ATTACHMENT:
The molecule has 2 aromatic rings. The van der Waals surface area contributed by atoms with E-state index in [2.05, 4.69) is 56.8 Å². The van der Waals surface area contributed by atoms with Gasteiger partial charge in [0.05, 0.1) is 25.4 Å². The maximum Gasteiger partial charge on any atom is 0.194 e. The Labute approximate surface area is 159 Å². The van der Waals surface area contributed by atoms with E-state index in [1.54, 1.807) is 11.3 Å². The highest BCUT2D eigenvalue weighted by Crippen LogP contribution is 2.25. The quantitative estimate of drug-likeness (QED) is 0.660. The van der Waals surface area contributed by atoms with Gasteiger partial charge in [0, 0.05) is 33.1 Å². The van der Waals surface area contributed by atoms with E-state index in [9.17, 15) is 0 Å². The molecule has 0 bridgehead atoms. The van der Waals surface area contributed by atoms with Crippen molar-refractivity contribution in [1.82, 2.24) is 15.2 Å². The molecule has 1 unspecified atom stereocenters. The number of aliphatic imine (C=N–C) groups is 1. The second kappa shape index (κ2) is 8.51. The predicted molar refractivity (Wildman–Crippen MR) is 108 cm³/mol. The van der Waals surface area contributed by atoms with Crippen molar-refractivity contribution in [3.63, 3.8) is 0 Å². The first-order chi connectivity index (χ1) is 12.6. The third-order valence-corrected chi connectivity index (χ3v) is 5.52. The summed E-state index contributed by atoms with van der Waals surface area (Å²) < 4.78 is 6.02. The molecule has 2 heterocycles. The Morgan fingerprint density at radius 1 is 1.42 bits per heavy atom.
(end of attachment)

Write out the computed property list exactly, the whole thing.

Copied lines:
The molecule has 2 aromatic rings. The van der Waals surface area contributed by atoms with E-state index in [2.05, 4.69) is 56.8 Å². The van der Waals surface area contributed by atoms with Gasteiger partial charge in [0.05, 0.1) is 25.4 Å². The maximum Gasteiger partial charge on any atom is 0.194 e. The Labute approximate surface area is 159 Å². The van der Waals surface area contributed by atoms with E-state index in [1.54, 1.807) is 11.3 Å². The highest BCUT2D eigenvalue weighted by Crippen LogP contribution is 2.25. The quantitative estimate of drug-likeness (QED) is 0.660. The van der Waals surface area contributed by atoms with Gasteiger partial charge in [0, 0.05) is 33.1 Å². The van der Waals surface area contributed by atoms with E-state index in [9.17, 15) is 0 Å². The molecule has 0 bridgehead atoms. The van der Waals surface area contributed by atoms with Crippen molar-refractivity contribution in [1.82, 2.24) is 15.2 Å². The molecule has 1 unspecified atom stereocenters. The number of aliphatic imine (C=N–C) groups is 1. The second kappa shape index (κ2) is 8.51. The predicted molar refractivity (Wildman–Crippen MR) is 108 cm³/mol. The van der Waals surface area contributed by atoms with Crippen molar-refractivity contribution in [3.63, 3.8) is 0 Å². The first-order chi connectivity index (χ1) is 12.6. The third-order valence-corrected chi connectivity index (χ3v) is 5.52. The summed E-state index contributed by atoms with van der Waals surface area (Å²) < 4.78 is 6.02. The molecule has 2 heterocycles. The Morgan fingerprint density at radius 1 is 1.42 bits per heavy atom.